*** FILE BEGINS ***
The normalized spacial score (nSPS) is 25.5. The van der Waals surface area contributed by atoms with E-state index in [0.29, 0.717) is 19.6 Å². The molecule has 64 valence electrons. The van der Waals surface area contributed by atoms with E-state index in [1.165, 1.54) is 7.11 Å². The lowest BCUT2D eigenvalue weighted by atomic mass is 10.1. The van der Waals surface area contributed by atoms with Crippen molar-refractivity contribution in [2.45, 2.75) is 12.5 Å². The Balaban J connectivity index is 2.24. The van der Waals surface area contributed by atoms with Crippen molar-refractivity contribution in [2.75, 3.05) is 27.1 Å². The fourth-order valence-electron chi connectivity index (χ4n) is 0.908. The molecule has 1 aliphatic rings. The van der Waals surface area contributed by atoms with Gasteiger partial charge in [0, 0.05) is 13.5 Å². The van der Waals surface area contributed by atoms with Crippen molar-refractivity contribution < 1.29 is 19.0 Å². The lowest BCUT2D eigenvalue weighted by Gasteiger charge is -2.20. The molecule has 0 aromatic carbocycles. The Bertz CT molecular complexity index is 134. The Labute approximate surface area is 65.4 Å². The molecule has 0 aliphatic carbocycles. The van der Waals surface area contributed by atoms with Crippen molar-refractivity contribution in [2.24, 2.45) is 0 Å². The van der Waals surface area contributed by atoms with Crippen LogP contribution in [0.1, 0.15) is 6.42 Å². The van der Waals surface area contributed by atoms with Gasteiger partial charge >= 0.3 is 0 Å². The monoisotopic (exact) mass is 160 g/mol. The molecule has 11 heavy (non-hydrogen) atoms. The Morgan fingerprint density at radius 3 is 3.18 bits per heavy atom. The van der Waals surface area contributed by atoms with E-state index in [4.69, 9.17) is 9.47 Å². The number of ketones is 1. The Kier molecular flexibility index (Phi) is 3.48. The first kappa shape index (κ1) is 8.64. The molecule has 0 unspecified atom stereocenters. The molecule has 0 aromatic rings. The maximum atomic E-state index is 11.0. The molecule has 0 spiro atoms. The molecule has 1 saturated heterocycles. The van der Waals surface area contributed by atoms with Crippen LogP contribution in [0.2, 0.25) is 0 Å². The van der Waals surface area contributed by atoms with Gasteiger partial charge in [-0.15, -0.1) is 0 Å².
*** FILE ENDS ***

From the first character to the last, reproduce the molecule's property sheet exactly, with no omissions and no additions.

The normalized spacial score (nSPS) is 25.5. The van der Waals surface area contributed by atoms with E-state index in [0.29, 0.717) is 19.6 Å². The molecule has 64 valence electrons. The van der Waals surface area contributed by atoms with E-state index in [1.165, 1.54) is 7.11 Å². The lowest BCUT2D eigenvalue weighted by atomic mass is 10.1. The van der Waals surface area contributed by atoms with Crippen molar-refractivity contribution in [2.45, 2.75) is 12.5 Å². The Balaban J connectivity index is 2.24. The van der Waals surface area contributed by atoms with Crippen molar-refractivity contribution in [2.75, 3.05) is 27.1 Å². The fourth-order valence-electron chi connectivity index (χ4n) is 0.908. The molecule has 1 aliphatic rings. The van der Waals surface area contributed by atoms with Gasteiger partial charge in [0, 0.05) is 13.5 Å². The van der Waals surface area contributed by atoms with Crippen molar-refractivity contribution < 1.29 is 19.0 Å². The lowest BCUT2D eigenvalue weighted by Gasteiger charge is -2.20. The molecule has 0 aromatic carbocycles. The Bertz CT molecular complexity index is 134. The Labute approximate surface area is 65.4 Å². The molecule has 0 aliphatic carbocycles. The van der Waals surface area contributed by atoms with Crippen molar-refractivity contribution in [2.24, 2.45) is 0 Å². The van der Waals surface area contributed by atoms with Crippen LogP contribution in [0.1, 0.15) is 6.42 Å². The van der Waals surface area contributed by atoms with Gasteiger partial charge >= 0.3 is 0 Å². The monoisotopic (exact) mass is 160 g/mol. The molecule has 11 heavy (non-hydrogen) atoms. The Morgan fingerprint density at radius 3 is 3.18 bits per heavy atom. The van der Waals surface area contributed by atoms with E-state index in [4.69, 9.17) is 9.47 Å². The number of ketones is 1. The Kier molecular flexibility index (Phi) is 3.48. The first kappa shape index (κ1) is 8.64. The molecule has 0 unspecified atom stereocenters. The molecule has 0 aromatic rings. The maximum atomic E-state index is 11.0. The molecule has 0 spiro atoms. The molecule has 1 saturated heterocycles. The van der Waals surface area contributed by atoms with Crippen LogP contribution in [0.2, 0.25) is 0 Å². The van der Waals surface area contributed by atoms with Gasteiger partial charge in [-0.15, -0.1) is 0 Å².